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Foreword by Caroline Diehl – Chief Executive of Media Trust Foreword by Matthew Legg – ICT Hub Chief Commissioning Editor Chapter One – New Media explained Chapter Two – Social Networking Chapter Three – Blogs Chapter Four – Forums Chapter Five – Flickr Chapter Six – Interviews in the digital age Chapter Seven – Wikis Chapter Eight – Online shopping cart Chapter Nine – Social Bookmarking Chapter Ten – Fundraising videos Chapter Eleven – Legacy donations online Chapter Twelve – Twitter and mobile communications Chapter Thirteen – About Media Trust and Capacitybuilders Glossary Credits
FOREWORD by Caroline Diehl, Chief Executive of Media Trust
Media Trust is a dynamic and innovative charity that brings together the media industry and charities. We work to build effective voluntary and community sector communications through a range of partnerships, projects and services including media training, film and TV production, our digital TV station Community Channel, Community Newswire, Media Matching and Youth Mentoring. Media Trust worked in partnership with the ICT Hub to deliver a number of key objectives. These included the development of an online advice service, and an online discussion forum to ensure voluntary and charity organisations have access to a range of new media advice, training and support services. This ‘How to use new media’ guide is full of practical advice and voluntary sector success stories resulting from this work. Tapping into the potential of Web 2.0 can feel quite daunting at first. After all who hasn’t felt nervous about blogging for the first time? With this in mind we’ve put together this booklet (also available online of course!) to share with you some of the valuable advice and stories which have emerged over the course of the project. We hope that you find it useful and inspiring, and please do keep sharing your experiences with us. Take time to visit Media Trust’s website where we can potentially help by linking you with a skilled and passionate volunteer advisor, who, in turn, could introduce you to the brave new world of blogging, podcasting and twittering!
For more information please visit: www.mediatrust.org
Caroline Diehl Chief Executive Media Trust firstname.lastname@example.org
FOREWORD Matt Legg ICT Commissioning and Corporate Development Manager
As technology advances ever faster, we are offered an increasing number of new and exciting ways for the voluntary and community sector to reach new audiences – to communicate, advocate, lobby and provide services in innovative ways. In addition we work increasingly in an environment where ICT is changing many aspects of our society, from how we conduct business and consume services to how we spend our leisure time. The ICT Hub is delighted to have supported this publication working in partnership with the Media Trust. Following on from the hugely successful ‘New Media Case Studies’ publication also produced in partnership with the Media Trust, this publication builds upon these case studies providing further highlights of exemplary practice in how the voluntary and community sector is benefiting from new media technology. We hope this publication will inspire you to think about how you could use ICT to either do things better or do better things, and demonstrates just how powerful technology could be in helping your organisation. I hope you will find this insight into new media useful and the case studies as inspiring as I have. Matt Legg ICT Commissioning and Corporate Development Manager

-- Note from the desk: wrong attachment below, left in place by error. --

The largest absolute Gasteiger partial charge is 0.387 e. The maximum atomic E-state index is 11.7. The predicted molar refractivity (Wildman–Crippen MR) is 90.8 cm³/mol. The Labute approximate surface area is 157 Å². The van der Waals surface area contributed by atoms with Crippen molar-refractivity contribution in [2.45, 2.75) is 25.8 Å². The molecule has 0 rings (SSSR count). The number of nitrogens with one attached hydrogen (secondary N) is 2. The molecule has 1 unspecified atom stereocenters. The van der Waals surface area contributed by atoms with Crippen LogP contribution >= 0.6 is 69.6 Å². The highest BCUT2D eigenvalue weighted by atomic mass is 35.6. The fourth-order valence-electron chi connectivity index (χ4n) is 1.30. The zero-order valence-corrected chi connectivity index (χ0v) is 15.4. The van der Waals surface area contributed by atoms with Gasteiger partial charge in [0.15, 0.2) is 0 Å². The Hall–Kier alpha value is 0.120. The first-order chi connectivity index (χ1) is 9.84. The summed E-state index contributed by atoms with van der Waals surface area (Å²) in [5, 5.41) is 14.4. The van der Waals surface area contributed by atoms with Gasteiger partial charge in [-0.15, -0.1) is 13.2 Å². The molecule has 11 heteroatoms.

CHAPTER 1 New Media explained
So you have all heard about... ‘New Media’. They get all excited about gleaming technology and clever gizmos. They talk in acronyms and begin sentences with: “ Did you know you can...” The rest of us just want to get on with campaigning, fundraising or service delivery. We want to tell stories about the people we work with, the communities we’re in and the issues we’re passionate about. We want to find and talk to people who can help us get change, deliver services or make a difference Well this book tries to bridge the gap. It’s about telling stories and having conversations. And its about a new space where you can do that... it just happens that that space is on a computer. Frankly I don’t like computers. They always go wrong. They hide my work in some side pocket where I can’t get at it. They refuse to acknowledge that the printer is there, right next to the desk. No I don;t like computers... but I love what they can do. I can see my photos as soon as I’ve taken them. I can make films and write stories and post them for the world to see. I can contact friends, colleagues and comrades. I can find information and make connections with ideas and people. This book is about that potential. ‘New Media’ is just a label. Like ‘Web 2.0’ or ‘The Live Web’ – it’s just a name that people give for the new space, a different sort of Internet. Back in the ol’ days, the Web was like TV. Big
companies broadcasted channels at us and made us come to sites or ‘portals’ to get the information and content they saw fit to let us have. This was their space and we were guests. Now we have something different. We have millions of people around the world creating their own media, telling their own stories. They make films and music, they write stories and reports. They take photos and have discussions. They write but they also read. They find others who share similar interests and passions and have conversations just like at a party. This is the biggest party you’ll ever be invited to. There are groups talking about your issues. There are people exchanging ideas or chatting about new ways of doing things or sources of funding. There are people collecting money or getting signatures on petitions. There are others organising events and actions. Your friends (and opponents) are there. Your clients and stakeholders are there. They’re telling their stories, coming up with ideas and questions. They’re getting involved in the conversations. You can stand in a corner of the party hoping that people will come over and listen to you. You can have your website and hope people will visit. Or you can get out into the party and mingle, join in the conversations and tell your stories and listen to others. In many ways there is nothing ‘New’ about this media. It’s as old as humanity itself because it’s about storytelling, chatting and connecting with people. It just happens to work via a computer